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When business and community work together, beautiful things can happen

Sky City is the largest privately funded affordable housing development in South Africa, and through community engagement and a forward-thinking approach its developer has created something that is far more than just housing. What was once a huge stretch of empty land in the South of Johannesburg is now a bustling suburb, where hardworking families have put down roots with all the amenities needed for a quality life close at hand.


Since developer Cosmopolitan Projects first broke ground on Sky City in 2017, 3,750 houses and 480 rental apartments have been delivered – with the ultimate plan over the next eight to ten years to complete 17,500 units, at a total cost of R10bn. Recognising that it’s not just a home that makes for a comfortable life, every house has fibre-to-the-home internet connectivity, and the development includes private education and childcare facilities, public transport infrastructure, retail and convenience offerings, as well as recreation areas such as jogging trails, soccer fields and play parks with jungle gyms.

Children from Grade RRR to matric can attend the affordable independent school Royal Schools Sky City, which currently has 1,128 learners enrolled for the 2021 academic year. A church and preschool are set to open in September. Shopping needs are covered by the Sky City Mall – a 32,000m² regional shopping centre developed by the GMI Property Group – and the construction of a R10m Engen garage opposite the mall will be completed later this year. In the advanced planning stages are an additional 17,500m² convenience and big box retail centre, a 4,200m² car dealership and fitment centre, as well as a 7,700m² college and medical clinic.


All of these amenities are within reach of the average South African earning from R16,000 per month and more – building packages start from R614,570, which equates to R5,500 per month. Those who earn less than R22,000 per month can also qualify for housing subsidies under the Finance Linked Individual Subsidy Programme (FLISP). To date 528 FLISP applications have been approved. The houses have private gardens and are freehold, which means owners fully own both the land and house and can make structural changes to their property. Houses range from 40m² (two beds, one bath) up to 126m² double storeys (four beds, two baths).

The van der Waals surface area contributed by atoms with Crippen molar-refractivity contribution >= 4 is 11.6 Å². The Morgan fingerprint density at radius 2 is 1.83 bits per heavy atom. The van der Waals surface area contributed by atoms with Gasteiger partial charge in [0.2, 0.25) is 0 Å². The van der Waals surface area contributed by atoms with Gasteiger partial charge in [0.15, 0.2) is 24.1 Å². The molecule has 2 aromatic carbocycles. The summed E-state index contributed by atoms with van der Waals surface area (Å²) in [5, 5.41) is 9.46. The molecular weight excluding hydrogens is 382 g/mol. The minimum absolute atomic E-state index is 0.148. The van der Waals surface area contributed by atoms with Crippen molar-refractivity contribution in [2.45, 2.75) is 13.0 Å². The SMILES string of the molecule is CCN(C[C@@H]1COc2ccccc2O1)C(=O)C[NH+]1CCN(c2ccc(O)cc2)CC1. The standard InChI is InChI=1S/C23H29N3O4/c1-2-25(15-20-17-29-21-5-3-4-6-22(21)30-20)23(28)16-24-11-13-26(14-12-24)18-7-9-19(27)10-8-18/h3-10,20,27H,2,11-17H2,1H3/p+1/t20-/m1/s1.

So far, 18 million bricks, 3,2 million roof tiles and 340,000 litres of paint have been used in this development. What makes these numbers even more impressive is that most of the construction was done by companies owned by members of the local communities and labour originating from the surrounding Green Fields, Eden Park, Palm Ridge and Thokoza communities. This has been possible through the relationship with the GEPT Business Forum, which created the space for both business and community to thrive together. “Of the 61 subcontracted companies currently working at Sky City, 39 derive from the community,” says Willem Smit, senior site manager, Central Development Projects (CDP), Cosmopolitan Projects’ main contractor at Sky City. “That’s 63% direct community participation in the Sky City affordable housing project, and every year that number is increasing.”

Along with suppliers and partners, they invest in community contractors through training and skills transfer which is either done through external consultants or in-house trainers covering all the different trades. They also assist some contractors to secure credit facilities from manufacturing, supplier and distribution companies. For example, Nandipha Guma from Guma Projects first started working at Sky City in 2018 in the FLISP sections, with very little experience in construction and business management. “With the training and guidance of Kenneth Shabangu, CDP foreman, she has increased her skills, knowledge and ability to become the independent contractor that she is today,” Smit says.


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